# Caching the results of a factory method

In the code snippet below the function make_foo() returns either Bar or Baz depending on the value of its input. In the actual code the determination of the type and actual construction of the result include some long computations; the type stability is therefore not an issue. The results are then stored in a collection, and due to performance considerations I prefer to store the results in two separate arrays (Vector{Bar} and Vector{Baz}) rather than putting everything in a Vector{Union{Bar,Baz}}. In the same time, it is desirable to cache the position of the result in the collection as a function of input. In the code below this is achieved by storing the position in a dictionary with the values of type Tuple{DataType, Int}, where the first element always equals either Bar or Baz, and the second is the index in the corresponding array. However, I have an impression that this is not quite a julian way of doing things…

Is there a better approach to this problem?

``````module Scratch

struct Bar
x::Int
end

struct Baz
x::Int
end

const Foo=Union{Bar,Baz}

make_foo(x::Int)::Foo = (x%2==0) ? Bar(x) : Baz(x)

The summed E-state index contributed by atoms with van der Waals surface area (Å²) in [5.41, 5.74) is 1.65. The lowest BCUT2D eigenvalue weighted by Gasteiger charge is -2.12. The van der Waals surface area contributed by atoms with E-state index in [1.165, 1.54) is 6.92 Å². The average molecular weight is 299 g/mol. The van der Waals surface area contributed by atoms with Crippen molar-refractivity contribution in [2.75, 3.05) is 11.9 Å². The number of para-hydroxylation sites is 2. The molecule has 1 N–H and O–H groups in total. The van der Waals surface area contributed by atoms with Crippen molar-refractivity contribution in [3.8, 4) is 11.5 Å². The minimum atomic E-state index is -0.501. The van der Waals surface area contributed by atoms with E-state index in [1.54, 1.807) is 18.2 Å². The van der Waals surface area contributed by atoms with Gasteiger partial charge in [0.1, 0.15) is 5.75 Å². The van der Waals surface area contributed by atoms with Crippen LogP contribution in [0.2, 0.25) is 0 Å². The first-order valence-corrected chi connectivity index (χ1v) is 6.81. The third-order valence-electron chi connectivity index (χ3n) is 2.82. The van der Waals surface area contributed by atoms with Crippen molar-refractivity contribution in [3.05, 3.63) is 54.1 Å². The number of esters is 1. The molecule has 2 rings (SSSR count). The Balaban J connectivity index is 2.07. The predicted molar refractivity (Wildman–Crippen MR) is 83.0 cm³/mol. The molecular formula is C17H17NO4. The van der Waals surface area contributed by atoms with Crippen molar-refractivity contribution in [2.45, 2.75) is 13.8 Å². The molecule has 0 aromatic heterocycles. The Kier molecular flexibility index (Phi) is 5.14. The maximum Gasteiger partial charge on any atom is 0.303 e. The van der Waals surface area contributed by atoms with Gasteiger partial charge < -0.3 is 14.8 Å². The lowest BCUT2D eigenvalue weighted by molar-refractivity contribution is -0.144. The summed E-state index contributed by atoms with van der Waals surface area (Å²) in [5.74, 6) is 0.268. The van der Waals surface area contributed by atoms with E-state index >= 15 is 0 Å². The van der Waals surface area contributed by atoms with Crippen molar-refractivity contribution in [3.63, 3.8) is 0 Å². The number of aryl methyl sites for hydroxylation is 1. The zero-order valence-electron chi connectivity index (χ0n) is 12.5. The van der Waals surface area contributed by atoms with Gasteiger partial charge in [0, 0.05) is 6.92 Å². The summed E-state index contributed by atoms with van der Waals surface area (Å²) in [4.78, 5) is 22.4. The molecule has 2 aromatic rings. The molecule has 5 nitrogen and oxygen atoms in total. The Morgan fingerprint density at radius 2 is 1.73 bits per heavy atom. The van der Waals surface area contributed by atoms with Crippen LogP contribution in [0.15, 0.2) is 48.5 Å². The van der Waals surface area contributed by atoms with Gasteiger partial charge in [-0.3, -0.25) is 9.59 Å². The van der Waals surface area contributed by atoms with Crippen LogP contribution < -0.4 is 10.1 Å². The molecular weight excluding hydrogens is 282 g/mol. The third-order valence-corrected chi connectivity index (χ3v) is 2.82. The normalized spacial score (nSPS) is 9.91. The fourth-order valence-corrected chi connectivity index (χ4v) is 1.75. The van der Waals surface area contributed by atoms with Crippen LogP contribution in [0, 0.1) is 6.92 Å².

struct Data
bar::Vector{Bar}
baz::Vector{Baz}
dic::Dict{Int,Tuple{DataType,Int}}
end

Data()=Data(Vector{Bar}(), Vector{Baz}(), Dict{Int,Tuple{DataType,Int}}())

push!(d.bar, b)
length(d.bar)
end

push!(d.baz, b)
length(d.baz)
end

d.dic[f.x]=(typeof(f),n)
end

function main()
d=Data()
for i=1:10
end
d
end

end
``````

This seems like a pretty complicated way of essentially doing the same things that a `Vector{Union{Bar, Baz}}` would do. Do you have a particular use case or benchmark where the union vector doesn’t perform well enough? It’s easier to reason about performance issues with a measurable target.

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Well, benchmarks are not ready yet. Note, however, that neither the calls of the factory nor accessing the cache are meant to be performed frequently; however, the stored data are accessed in a rather tight loop - this is the main reason to store Bar’s and Baz’s separately.

I should probably try a heterogenous array though. Finally, “premature optimization is the root of all evil”.

If your hot loop consists of iterating over all of the elements of both types, then this might be an excellent use case for https://github.com/tkoolen/TypeSortedCollections.jl . But yes, I would definitely suggest choosing the simplest solution until you have a benchmark that indicates a need for change.

3 Likes

Yes, it seems that TypeSortedCollections.jl is exactly what is needed. Thank you for this information!